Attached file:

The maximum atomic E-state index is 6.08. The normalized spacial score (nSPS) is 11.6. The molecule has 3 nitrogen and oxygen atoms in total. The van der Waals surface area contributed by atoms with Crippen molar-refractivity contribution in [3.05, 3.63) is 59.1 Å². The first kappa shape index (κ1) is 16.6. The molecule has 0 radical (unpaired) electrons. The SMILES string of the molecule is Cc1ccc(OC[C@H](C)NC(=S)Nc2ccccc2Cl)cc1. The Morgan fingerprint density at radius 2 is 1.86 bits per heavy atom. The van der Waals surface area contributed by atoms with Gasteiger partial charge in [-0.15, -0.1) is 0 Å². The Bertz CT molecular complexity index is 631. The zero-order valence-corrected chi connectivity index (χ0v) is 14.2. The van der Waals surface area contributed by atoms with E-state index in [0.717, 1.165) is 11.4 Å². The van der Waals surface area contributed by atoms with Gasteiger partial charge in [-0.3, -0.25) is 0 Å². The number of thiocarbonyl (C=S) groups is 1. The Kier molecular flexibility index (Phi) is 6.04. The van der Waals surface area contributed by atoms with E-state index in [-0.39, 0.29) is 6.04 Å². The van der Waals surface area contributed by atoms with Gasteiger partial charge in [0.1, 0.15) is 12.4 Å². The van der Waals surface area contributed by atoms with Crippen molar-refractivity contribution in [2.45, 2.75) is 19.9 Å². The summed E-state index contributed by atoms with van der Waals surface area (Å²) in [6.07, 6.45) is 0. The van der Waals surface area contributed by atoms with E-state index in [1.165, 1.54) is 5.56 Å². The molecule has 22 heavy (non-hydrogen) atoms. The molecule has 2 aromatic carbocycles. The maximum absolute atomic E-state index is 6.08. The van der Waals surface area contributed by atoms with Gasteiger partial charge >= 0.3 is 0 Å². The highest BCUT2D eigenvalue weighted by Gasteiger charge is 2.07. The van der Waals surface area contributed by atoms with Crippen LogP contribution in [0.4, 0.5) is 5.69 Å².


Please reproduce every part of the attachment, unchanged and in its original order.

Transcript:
The maximum atomic E-state index is 6.08. The normalized spacial score (nSPS) is 11.6. The molecule has 3 nitrogen and oxygen atoms in total. The van der Waals surface area contributed by atoms with Crippen molar-refractivity contribution in [3.05, 3.63) is 59.1 Å². The first kappa shape index (κ1) is 16.6. The molecule has 0 radical (unpaired) electrons. The SMILES string of the molecule is Cc1ccc(OC[C@H](C)NC(=S)Nc2ccccc2Cl)cc1. The Morgan fingerprint density at radius 2 is 1.86 bits per heavy atom. The van der Waals surface area contributed by atoms with Gasteiger partial charge in [-0.15, -0.1) is 0 Å². The Bertz CT molecular complexity index is 631. The zero-order valence-corrected chi connectivity index (χ0v) is 14.2. The van der Waals surface area contributed by atoms with E-state index in [0.717, 1.165) is 11.4 Å². The van der Waals surface area contributed by atoms with Gasteiger partial charge in [-0.3, -0.25) is 0 Å². The number of thiocarbonyl (C=S) groups is 1. The Kier molecular flexibility index (Phi) is 6.04. The van der Waals surface area contributed by atoms with E-state index in [-0.39, 0.29) is 6.04 Å². The van der Waals surface area contributed by atoms with Gasteiger partial charge in [0.1, 0.15) is 12.4 Å². The van der Waals surface area contributed by atoms with Crippen molar-refractivity contribution in [2.45, 2.75) is 19.9 Å². The summed E-state index contributed by atoms with van der Waals surface area (Å²) in [6.07, 6.45) is 0. The van der Waals surface area contributed by atoms with E-state index in [1.165, 1.54) is 5.56 Å². The molecule has 22 heavy (non-hydrogen) atoms. The molecule has 2 aromatic carbocycles. The maximum absolute atomic E-state index is 6.08. The van der Waals surface area contributed by atoms with Gasteiger partial charge >= 0.3 is 0 Å². The highest BCUT2D eigenvalue weighted by Gasteiger charge is 2.07. The van der Waals surface area contributed by atoms with Crippen LogP contribution in [0.4, 0.5) is 5.69 Å².